By Savanah Mandeville

Kristin Whitton truly loves what she does.

As a special education teacher at Lamar High School, every single day of work offers rewards and challenges that let her know she has found her true calling.

“I quickly fell in love with special education,” she said. “You get to work with students to overcome things that are standing in their way and help them to find coping mechanisms and self-advocate. When you see them use a coping mechanism independently, it’s the best feeling in the world.”

Whitton’s love for her students led her to starting the Lamar School District’s first Special Olympics team in 2019.

“Lamar is phenomenal at supporting high school activities. I often saw my students going to games and cheering, so I thought, ‘Why don’t we set up a program where these kids can showcase what they can do?’” Whitton said. “I wanted them to get to experience the thrill of competition and pushing themselves hard and experience everyone cheering them on.”

Whitton started fundraising, and in spring 2019, she started the Special Olympics with an eight-person high school team.

“We did a track and field event, and it was wonderful,” she said. “We had a really great turnout from the community. Community members made great gift baskets, the police gave us an escort out of town, and we got to see our kids get cheered on and have them represent our school.”

In fall 2019, Whitton was able to expand into a district-wide bowling event for third grade through twelfth grade with a total of 40 participants (20 general education students and 20 students who receive special education instruction) working together as a unified team.

“I realized if we can start students young at third grade and develop a community, they’ll know who their junior high special education teachers are going to be, and they can see older kids doing really wonderful things in high school, and I’m hoping that gives them a model, and I hope it’s something they can be,” she said.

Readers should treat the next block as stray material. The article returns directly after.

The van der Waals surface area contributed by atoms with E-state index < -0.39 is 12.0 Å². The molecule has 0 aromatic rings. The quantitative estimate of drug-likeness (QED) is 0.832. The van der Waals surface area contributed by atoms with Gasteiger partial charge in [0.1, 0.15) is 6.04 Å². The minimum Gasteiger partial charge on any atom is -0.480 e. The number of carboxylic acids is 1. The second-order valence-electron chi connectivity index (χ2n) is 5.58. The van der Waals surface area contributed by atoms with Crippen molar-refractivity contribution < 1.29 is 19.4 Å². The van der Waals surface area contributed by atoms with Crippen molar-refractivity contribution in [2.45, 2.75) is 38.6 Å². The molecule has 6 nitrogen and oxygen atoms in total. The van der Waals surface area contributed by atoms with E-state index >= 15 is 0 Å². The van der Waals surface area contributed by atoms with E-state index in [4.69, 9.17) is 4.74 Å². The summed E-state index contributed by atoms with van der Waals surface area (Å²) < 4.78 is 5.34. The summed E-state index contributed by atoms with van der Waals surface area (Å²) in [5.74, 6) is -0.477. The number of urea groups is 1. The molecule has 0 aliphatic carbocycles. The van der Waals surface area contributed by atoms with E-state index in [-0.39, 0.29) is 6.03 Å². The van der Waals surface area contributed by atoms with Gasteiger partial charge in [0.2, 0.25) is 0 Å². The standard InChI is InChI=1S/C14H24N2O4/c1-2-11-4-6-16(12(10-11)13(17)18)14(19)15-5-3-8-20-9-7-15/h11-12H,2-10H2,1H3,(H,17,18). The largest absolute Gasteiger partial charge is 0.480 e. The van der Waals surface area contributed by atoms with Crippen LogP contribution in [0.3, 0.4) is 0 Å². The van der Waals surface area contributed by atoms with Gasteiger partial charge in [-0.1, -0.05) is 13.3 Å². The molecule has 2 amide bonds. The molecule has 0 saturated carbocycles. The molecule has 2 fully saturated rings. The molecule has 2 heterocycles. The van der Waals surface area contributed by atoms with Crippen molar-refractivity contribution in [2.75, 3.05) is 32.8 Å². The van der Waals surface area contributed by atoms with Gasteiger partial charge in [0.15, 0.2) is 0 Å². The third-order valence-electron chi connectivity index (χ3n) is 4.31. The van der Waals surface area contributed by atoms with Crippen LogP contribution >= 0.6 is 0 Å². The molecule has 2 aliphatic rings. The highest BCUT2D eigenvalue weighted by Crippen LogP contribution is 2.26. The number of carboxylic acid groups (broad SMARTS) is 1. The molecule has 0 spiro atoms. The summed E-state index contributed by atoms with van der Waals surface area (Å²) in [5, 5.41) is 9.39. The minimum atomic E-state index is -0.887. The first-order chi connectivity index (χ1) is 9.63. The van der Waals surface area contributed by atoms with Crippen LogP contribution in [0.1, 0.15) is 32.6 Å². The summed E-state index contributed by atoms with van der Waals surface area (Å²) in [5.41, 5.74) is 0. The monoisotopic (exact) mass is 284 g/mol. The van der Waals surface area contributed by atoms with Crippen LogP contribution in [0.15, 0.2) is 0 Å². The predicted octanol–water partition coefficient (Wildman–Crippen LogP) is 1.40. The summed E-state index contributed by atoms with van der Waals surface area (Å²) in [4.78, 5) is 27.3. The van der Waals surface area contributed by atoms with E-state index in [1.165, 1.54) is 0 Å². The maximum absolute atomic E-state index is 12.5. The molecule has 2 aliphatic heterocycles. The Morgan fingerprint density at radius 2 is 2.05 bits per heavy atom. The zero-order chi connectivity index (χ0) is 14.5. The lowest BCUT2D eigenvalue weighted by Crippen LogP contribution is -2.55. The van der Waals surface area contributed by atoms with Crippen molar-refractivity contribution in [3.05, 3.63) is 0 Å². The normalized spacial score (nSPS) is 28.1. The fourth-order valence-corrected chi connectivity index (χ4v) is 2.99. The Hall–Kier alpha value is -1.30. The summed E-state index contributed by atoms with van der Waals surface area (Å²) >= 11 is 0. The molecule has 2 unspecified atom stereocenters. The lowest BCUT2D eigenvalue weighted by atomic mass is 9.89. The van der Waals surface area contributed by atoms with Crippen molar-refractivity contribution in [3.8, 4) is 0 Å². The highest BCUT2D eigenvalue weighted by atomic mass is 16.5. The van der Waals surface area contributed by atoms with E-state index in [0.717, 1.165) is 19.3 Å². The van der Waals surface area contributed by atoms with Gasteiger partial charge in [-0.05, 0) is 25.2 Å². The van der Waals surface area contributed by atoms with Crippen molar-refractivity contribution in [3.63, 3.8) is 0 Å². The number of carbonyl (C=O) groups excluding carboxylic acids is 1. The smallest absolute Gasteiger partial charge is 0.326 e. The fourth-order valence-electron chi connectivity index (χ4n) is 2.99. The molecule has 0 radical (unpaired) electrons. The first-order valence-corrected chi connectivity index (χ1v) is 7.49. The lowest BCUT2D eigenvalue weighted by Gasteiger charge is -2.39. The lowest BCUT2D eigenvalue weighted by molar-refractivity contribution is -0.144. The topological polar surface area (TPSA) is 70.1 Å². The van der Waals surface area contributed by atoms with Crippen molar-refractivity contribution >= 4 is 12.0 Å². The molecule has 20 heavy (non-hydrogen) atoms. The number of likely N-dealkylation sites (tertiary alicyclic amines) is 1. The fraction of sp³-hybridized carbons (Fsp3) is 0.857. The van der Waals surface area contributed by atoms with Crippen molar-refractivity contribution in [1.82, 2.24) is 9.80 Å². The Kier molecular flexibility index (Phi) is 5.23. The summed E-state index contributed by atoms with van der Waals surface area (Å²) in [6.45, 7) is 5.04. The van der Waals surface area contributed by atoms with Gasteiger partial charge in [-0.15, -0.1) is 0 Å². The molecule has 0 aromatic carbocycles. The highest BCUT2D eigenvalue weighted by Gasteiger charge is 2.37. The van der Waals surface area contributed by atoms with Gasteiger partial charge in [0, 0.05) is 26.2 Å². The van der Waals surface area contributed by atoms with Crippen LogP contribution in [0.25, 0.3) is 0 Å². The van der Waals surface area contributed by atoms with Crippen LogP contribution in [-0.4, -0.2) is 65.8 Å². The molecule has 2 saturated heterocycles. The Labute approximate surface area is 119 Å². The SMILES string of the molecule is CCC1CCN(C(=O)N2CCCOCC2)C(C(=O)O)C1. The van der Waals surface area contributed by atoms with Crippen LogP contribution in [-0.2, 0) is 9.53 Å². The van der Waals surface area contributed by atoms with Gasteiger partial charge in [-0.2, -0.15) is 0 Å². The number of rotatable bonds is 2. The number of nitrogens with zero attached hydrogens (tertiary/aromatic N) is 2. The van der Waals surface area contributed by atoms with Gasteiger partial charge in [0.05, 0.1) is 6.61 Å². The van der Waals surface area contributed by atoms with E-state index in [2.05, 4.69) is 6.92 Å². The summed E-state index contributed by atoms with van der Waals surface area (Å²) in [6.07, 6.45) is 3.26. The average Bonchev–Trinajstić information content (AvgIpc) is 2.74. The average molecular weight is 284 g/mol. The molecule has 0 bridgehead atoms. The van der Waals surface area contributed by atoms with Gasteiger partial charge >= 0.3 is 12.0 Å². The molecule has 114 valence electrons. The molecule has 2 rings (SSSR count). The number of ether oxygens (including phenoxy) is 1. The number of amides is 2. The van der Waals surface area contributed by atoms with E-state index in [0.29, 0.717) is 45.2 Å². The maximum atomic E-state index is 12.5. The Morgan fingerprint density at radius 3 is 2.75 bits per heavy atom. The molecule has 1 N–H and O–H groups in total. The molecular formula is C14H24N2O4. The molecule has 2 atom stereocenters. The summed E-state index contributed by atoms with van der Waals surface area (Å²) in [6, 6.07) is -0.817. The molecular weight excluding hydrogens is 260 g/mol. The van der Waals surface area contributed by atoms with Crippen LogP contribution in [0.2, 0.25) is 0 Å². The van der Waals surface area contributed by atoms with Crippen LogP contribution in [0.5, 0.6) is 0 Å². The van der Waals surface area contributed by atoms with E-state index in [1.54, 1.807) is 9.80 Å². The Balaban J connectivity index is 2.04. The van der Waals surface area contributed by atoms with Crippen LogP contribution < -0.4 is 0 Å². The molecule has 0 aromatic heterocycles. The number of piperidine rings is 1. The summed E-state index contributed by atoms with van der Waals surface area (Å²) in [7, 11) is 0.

Unfortunately, the Special Olympics was cancelled for spring 2020 due to COVID-19 concerns, but Whitton hopes to kick it off again as soon as possible and eventually expand to more than two events per year.

In the meantime, she has continued to go above and beyond for her students by developing a unique work program through a coffee stand at the high school.

“I want to give them real-life experiences that help them develop skills like handling money,” she said. “They can then vote and decide what to do with the money they earned. We’re focusing big time on job skills and social skills.”

Whitton said she does all this because she believes her students deserve a platform to be celebrated.

“I aim to provide opportunities for all students to find success as well as a chance to be celebrated by their peers,” she said. “I truly love celebrating all abilities and cheering on our student athletes as they showcase their perseverance, endurance and love of friendly competition.”